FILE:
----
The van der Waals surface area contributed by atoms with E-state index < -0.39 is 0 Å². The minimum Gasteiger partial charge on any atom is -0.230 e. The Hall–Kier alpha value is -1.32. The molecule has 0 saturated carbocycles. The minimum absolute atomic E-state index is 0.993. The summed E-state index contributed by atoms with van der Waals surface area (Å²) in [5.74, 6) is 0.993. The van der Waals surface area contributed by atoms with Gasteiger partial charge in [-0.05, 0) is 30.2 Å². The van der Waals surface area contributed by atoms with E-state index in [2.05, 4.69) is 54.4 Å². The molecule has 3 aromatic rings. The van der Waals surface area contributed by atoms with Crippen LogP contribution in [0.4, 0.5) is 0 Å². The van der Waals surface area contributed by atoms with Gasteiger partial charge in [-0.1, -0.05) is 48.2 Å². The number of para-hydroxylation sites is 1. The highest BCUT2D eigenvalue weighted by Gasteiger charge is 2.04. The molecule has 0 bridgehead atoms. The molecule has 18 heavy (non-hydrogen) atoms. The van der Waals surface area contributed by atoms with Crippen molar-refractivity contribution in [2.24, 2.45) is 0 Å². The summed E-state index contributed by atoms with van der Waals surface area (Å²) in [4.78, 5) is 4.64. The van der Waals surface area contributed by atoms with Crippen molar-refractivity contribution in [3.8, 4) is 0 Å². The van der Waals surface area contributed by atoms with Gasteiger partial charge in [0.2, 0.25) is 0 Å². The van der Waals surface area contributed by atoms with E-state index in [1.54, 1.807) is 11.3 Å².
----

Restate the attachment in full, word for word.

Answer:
The van der Waals surface area contributed by atoms with E-state index < -0.39 is 0 Å². The minimum Gasteiger partial charge on any atom is -0.230 e. The Hall–Kier alpha value is -1.32. The molecule has 0 saturated carbocycles. The minimum absolute atomic E-state index is 0.993. The summed E-state index contributed by atoms with van der Waals surface area (Å²) in [5.74, 6) is 0.993. The van der Waals surface area contributed by atoms with Gasteiger partial charge in [-0.05, 0) is 30.2 Å². The van der Waals surface area contributed by atoms with E-state index in [2.05, 4.69) is 54.4 Å². The molecule has 3 aromatic rings. The van der Waals surface area contributed by atoms with Crippen LogP contribution in [0.4, 0.5) is 0 Å². The van der Waals surface area contributed by atoms with Gasteiger partial charge in [-0.1, -0.05) is 48.2 Å². The number of para-hydroxylation sites is 1. The highest BCUT2D eigenvalue weighted by Gasteiger charge is 2.04. The molecule has 0 bridgehead atoms. The molecule has 18 heavy (non-hydrogen) atoms. The van der Waals surface area contributed by atoms with Crippen molar-refractivity contribution in [2.24, 2.45) is 0 Å². The summed E-state index contributed by atoms with van der Waals surface area (Å²) in [4.78, 5) is 4.64. The van der Waals surface area contributed by atoms with Crippen molar-refractivity contribution in [3.8, 4) is 0 Å². The van der Waals surface area contributed by atoms with Gasteiger partial charge in [0.2, 0.25) is 0 Å². The van der Waals surface area contributed by atoms with E-state index in [1.54, 1.807) is 11.3 Å².